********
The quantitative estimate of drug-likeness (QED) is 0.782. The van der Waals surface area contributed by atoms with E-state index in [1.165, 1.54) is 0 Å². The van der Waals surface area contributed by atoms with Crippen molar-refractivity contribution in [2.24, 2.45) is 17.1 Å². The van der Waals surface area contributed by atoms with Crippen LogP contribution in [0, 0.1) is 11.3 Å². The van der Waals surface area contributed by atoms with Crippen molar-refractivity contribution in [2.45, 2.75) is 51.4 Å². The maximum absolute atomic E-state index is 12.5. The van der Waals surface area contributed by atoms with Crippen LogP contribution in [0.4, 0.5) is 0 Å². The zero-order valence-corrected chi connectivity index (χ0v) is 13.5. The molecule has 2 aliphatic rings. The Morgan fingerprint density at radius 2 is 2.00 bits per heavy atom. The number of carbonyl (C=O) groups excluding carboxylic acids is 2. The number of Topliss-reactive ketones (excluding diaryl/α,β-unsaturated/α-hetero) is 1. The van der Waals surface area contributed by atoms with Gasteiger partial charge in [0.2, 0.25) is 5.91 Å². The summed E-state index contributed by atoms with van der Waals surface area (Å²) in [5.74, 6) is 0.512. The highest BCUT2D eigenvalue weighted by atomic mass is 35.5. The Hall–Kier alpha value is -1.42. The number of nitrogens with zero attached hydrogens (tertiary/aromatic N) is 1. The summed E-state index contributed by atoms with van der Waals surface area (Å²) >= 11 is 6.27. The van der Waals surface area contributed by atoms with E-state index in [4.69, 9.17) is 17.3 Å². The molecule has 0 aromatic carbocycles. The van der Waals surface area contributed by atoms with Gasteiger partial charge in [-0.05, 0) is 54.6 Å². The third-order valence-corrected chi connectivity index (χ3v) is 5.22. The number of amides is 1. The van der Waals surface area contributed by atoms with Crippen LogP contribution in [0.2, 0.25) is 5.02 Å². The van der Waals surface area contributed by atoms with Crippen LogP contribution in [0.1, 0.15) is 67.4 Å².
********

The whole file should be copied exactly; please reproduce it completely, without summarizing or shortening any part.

The quantitative estimate of drug-likeness (QED) is 0.782. The van der Waals surface area contributed by atoms with E-state index in [1.165, 1.54) is 0 Å². The van der Waals surface area contributed by atoms with Crippen molar-refractivity contribution in [2.24, 2.45) is 17.1 Å². The van der Waals surface area contributed by atoms with Crippen LogP contribution in [0, 0.1) is 11.3 Å². The van der Waals surface area contributed by atoms with Crippen molar-refractivity contribution in [2.45, 2.75) is 51.4 Å². The maximum absolute atomic E-state index is 12.5. The van der Waals surface area contributed by atoms with Crippen LogP contribution in [0.4, 0.5) is 0 Å². The zero-order valence-corrected chi connectivity index (χ0v) is 13.5. The molecule has 2 aliphatic rings. The Morgan fingerprint density at radius 2 is 2.00 bits per heavy atom. The number of carbonyl (C=O) groups excluding carboxylic acids is 2. The number of Topliss-reactive ketones (excluding diaryl/α,β-unsaturated/α-hetero) is 1. The van der Waals surface area contributed by atoms with Gasteiger partial charge in [0.2, 0.25) is 5.91 Å². The summed E-state index contributed by atoms with van der Waals surface area (Å²) in [5.74, 6) is 0.512. The highest BCUT2D eigenvalue weighted by atomic mass is 35.5. The Hall–Kier alpha value is -1.42. The number of nitrogens with zero attached hydrogens (tertiary/aromatic N) is 1. The summed E-state index contributed by atoms with van der Waals surface area (Å²) >= 11 is 6.27. The van der Waals surface area contributed by atoms with E-state index in [4.69, 9.17) is 17.3 Å². The molecule has 0 aromatic carbocycles. The van der Waals surface area contributed by atoms with Gasteiger partial charge in [-0.05, 0) is 54.6 Å². The third-order valence-corrected chi connectivity index (χ3v) is 5.22. The number of amides is 1. The van der Waals surface area contributed by atoms with Crippen LogP contribution in [0.2, 0.25) is 5.02 Å². The van der Waals surface area contributed by atoms with Crippen LogP contribution in [0.1, 0.15) is 67.4 Å².